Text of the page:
CAIRO — A bomb blast ripped through a bus packed with tourists Sunday, killing at least four people near Egypt's border with Israel, security officials said, in an attack that threatened to damage the tourist economies of both countries.
Three South Korean tourists and the Egyptian bus driver were killed, according to a statement from Egypt's Interior Ministry. No one has claimed responsibility, but several Israeli security experts said the location of the attack suggests it was directed at least in part at Israel.
"I think that the terrorists have chosen their target very meticulously," said one security expert, Yoram Meital, chairman of the Herzog Center for Middle East Studies at Israel's Ben-Gurion University. "They're trying to kill two birds with one stone."
He said the bombing could put further strain on tourism in Egypt, where it is one of the few sources of foreign revenue.
The tourists, believed to be Christians who had come to the Middle East to visit holy sites, left Cairo on Sunday morning. They had just visited St. Catherine's Greek Orthodox monastery and were waiting on the bus near the Taba border crossing with Israel when a bomb exploded. It was not immediately clear whether it was planted on the bus or was a car bomb.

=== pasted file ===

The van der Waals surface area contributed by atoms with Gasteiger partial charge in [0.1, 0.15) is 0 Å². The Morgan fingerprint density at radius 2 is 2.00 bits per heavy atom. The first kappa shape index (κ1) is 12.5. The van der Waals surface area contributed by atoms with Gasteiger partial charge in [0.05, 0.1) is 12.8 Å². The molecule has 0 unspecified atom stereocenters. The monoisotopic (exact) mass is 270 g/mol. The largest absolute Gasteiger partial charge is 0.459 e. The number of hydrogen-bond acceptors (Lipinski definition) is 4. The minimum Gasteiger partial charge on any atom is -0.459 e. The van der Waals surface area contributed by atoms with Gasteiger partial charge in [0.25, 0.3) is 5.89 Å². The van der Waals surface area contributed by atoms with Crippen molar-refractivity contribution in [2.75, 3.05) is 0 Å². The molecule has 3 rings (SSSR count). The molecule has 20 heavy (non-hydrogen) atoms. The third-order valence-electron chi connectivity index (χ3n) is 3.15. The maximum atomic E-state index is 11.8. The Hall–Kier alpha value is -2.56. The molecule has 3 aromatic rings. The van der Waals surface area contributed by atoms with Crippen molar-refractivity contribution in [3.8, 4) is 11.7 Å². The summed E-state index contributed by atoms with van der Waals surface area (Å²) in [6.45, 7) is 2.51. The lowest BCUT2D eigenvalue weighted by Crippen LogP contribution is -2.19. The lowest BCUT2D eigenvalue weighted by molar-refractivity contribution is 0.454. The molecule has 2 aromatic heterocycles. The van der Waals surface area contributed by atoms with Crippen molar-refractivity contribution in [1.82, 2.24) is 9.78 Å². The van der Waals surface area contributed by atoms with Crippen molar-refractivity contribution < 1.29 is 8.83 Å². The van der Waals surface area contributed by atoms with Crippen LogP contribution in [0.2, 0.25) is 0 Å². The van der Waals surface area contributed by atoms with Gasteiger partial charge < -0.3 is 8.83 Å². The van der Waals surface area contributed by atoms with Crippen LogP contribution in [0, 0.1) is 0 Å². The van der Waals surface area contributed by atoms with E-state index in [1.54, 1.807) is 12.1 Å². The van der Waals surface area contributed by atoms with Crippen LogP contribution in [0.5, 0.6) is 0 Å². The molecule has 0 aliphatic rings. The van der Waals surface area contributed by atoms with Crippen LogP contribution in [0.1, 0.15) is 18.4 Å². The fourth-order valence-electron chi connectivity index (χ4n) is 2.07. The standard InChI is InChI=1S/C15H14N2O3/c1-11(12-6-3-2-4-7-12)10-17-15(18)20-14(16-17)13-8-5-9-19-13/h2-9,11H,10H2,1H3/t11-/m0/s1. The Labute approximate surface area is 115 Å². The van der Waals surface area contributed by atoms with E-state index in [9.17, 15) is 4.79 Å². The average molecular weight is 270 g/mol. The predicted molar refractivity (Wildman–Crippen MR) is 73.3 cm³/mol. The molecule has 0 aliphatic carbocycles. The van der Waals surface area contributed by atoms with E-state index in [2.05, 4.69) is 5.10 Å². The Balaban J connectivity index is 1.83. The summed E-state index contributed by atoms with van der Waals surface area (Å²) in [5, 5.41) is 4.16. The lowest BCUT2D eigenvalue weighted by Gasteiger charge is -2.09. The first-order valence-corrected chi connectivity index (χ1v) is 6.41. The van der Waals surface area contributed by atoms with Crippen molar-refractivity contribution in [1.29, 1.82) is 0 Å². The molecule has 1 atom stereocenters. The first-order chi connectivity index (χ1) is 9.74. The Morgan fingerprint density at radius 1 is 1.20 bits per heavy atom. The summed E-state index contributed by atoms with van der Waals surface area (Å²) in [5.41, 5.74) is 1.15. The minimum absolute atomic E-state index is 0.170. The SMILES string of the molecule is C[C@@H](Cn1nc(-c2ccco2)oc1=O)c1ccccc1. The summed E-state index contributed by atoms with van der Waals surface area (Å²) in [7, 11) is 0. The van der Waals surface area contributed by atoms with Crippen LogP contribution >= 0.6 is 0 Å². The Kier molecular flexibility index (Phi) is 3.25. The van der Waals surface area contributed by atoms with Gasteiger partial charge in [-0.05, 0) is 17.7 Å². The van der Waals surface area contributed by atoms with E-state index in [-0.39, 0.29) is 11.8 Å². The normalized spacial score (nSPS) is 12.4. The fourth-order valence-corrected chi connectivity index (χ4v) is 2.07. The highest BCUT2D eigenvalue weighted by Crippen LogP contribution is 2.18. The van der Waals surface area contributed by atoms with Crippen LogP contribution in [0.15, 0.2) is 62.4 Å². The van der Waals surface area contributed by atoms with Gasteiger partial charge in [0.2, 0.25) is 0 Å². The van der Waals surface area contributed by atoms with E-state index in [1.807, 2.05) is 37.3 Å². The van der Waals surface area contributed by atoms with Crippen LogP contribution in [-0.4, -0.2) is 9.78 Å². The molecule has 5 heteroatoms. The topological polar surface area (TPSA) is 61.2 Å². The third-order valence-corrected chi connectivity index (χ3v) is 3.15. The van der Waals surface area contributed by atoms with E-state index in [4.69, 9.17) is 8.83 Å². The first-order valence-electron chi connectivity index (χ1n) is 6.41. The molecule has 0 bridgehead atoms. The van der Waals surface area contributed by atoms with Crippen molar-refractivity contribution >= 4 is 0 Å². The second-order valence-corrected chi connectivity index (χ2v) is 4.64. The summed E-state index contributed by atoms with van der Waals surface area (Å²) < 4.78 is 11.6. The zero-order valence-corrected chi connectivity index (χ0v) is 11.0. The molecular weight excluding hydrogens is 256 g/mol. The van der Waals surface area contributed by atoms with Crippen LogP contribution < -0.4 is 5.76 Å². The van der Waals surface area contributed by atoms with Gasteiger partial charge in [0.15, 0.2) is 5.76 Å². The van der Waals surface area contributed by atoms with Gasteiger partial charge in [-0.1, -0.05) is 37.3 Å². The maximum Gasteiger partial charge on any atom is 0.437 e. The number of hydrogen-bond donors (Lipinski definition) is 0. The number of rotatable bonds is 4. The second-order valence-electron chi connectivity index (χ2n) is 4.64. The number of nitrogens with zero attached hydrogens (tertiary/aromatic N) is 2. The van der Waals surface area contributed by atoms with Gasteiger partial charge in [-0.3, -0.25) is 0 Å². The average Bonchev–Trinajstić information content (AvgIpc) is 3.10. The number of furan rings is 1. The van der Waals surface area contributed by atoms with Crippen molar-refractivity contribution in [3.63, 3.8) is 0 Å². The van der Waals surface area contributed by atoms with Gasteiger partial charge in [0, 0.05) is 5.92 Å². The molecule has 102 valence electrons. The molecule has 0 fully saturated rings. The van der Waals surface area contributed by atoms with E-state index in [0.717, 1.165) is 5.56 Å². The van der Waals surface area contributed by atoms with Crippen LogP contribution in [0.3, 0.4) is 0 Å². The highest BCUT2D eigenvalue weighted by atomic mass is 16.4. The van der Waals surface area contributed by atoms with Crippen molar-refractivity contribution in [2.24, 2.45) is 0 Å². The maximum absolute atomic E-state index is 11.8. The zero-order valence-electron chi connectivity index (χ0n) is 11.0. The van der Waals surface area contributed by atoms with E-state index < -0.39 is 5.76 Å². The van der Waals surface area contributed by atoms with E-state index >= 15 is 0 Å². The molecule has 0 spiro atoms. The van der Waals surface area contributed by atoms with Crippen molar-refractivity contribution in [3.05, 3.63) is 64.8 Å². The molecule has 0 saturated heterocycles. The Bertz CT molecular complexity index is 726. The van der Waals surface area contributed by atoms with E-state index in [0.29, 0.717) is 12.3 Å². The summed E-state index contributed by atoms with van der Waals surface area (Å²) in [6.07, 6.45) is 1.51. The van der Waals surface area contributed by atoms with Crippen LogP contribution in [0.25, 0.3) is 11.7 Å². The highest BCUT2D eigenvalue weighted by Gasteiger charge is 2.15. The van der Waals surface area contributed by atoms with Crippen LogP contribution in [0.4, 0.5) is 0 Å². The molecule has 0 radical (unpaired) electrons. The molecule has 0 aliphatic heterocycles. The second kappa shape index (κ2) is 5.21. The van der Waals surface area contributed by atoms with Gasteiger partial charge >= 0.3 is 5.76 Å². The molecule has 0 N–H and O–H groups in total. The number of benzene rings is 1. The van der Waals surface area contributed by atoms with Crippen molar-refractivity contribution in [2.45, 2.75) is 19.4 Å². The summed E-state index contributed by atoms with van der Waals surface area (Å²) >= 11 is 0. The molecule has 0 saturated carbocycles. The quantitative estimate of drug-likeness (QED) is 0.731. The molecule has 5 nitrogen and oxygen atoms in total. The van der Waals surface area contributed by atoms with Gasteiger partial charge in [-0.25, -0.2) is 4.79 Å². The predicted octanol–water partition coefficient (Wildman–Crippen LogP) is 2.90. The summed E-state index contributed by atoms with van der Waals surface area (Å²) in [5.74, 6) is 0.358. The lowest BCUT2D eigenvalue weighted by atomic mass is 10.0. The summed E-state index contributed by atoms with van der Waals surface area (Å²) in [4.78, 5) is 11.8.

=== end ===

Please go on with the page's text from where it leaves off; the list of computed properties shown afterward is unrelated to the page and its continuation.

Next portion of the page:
St. Catherine's is at the foot of Mt. Sinai, where the Bible says Moses received the Ten Commandments.
Medical crews and police from both sides of the border responded. There were conflicting reports about whether some of the victims had been taken to a hospital in the Israeli resort town of Eilat, about six miles away.
Egypt's presidential spokesman, Ehab Badawy, called the attack "a despicable act of cowardice directed at innocent tourists." He added, "We will not rest until we have brought all those who planned, funded and carried out this atrocity to justice."
Security officials have not named suspects in the attack, but Aviv Oreg, a security consultant and former intelligence officer for the Israel Defense Forces, said he believes it was carried out by Ansar Bayt al Maqdis, or the Partisans of Jerusalem, an Al Qaeda-linked group operating in Egypt's Sinai Peninsula, which has become increasingly unstable since Egyptian President Hosni Mubarak was overthrown in 2011.
Ansar Bayt al Maqdis claimed responsibility for a string of deadly car bombings in Cairo in January timed to the anniversary of the 2011 Egyptian revolution. The group also said it was responsible for a rocket attack on Eilat this month. Nobody was injured in that attack.
New Israeli security measures, including last year's completion of a barrier along the border with Egypt, have made it difficult for terrorist groups to enter the country, Oreg said.
"Of course," he said, "they will do whatever they can to get new modus operandi to attack."